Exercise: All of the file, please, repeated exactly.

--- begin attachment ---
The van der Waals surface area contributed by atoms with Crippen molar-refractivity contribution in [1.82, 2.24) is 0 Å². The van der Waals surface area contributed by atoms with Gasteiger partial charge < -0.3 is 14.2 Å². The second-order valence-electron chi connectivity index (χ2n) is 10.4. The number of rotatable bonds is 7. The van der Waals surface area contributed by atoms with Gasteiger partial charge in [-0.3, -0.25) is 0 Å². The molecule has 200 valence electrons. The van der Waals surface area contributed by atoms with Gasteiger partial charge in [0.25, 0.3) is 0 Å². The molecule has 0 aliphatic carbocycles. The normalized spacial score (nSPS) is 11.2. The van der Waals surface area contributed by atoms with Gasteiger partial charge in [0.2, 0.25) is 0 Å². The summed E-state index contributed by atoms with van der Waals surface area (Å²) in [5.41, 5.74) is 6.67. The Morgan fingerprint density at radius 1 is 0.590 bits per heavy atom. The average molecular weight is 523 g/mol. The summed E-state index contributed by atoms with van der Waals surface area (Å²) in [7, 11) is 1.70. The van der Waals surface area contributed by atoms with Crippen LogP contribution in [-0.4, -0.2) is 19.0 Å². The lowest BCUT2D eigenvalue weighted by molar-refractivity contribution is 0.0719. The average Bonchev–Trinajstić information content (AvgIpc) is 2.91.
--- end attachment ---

The van der Waals surface area contributed by atoms with Crippen molar-refractivity contribution in [1.82, 2.24) is 0 Å². The van der Waals surface area contributed by atoms with Gasteiger partial charge < -0.3 is 14.2 Å². The second-order valence-electron chi connectivity index (χ2n) is 10.4. The number of rotatable bonds is 7. The van der Waals surface area contributed by atoms with Gasteiger partial charge in [-0.3, -0.25) is 0 Å². The molecule has 200 valence electrons. The van der Waals surface area contributed by atoms with Gasteiger partial charge in [0.25, 0.3) is 0 Å². The molecule has 0 aliphatic carbocycles. The normalized spacial score (nSPS) is 11.2. The van der Waals surface area contributed by atoms with Gasteiger partial charge in [0.2, 0.25) is 0 Å². The summed E-state index contributed by atoms with van der Waals surface area (Å²) in [5.41, 5.74) is 6.67. The Morgan fingerprint density at radius 1 is 0.590 bits per heavy atom. The average molecular weight is 523 g/mol. The summed E-state index contributed by atoms with van der Waals surface area (Å²) in [7, 11) is 1.70. The van der Waals surface area contributed by atoms with Crippen LogP contribution in [-0.4, -0.2) is 19.0 Å². The lowest BCUT2D eigenvalue weighted by molar-refractivity contribution is 0.0719. The average Bonchev–Trinajstić information content (AvgIpc) is 2.91.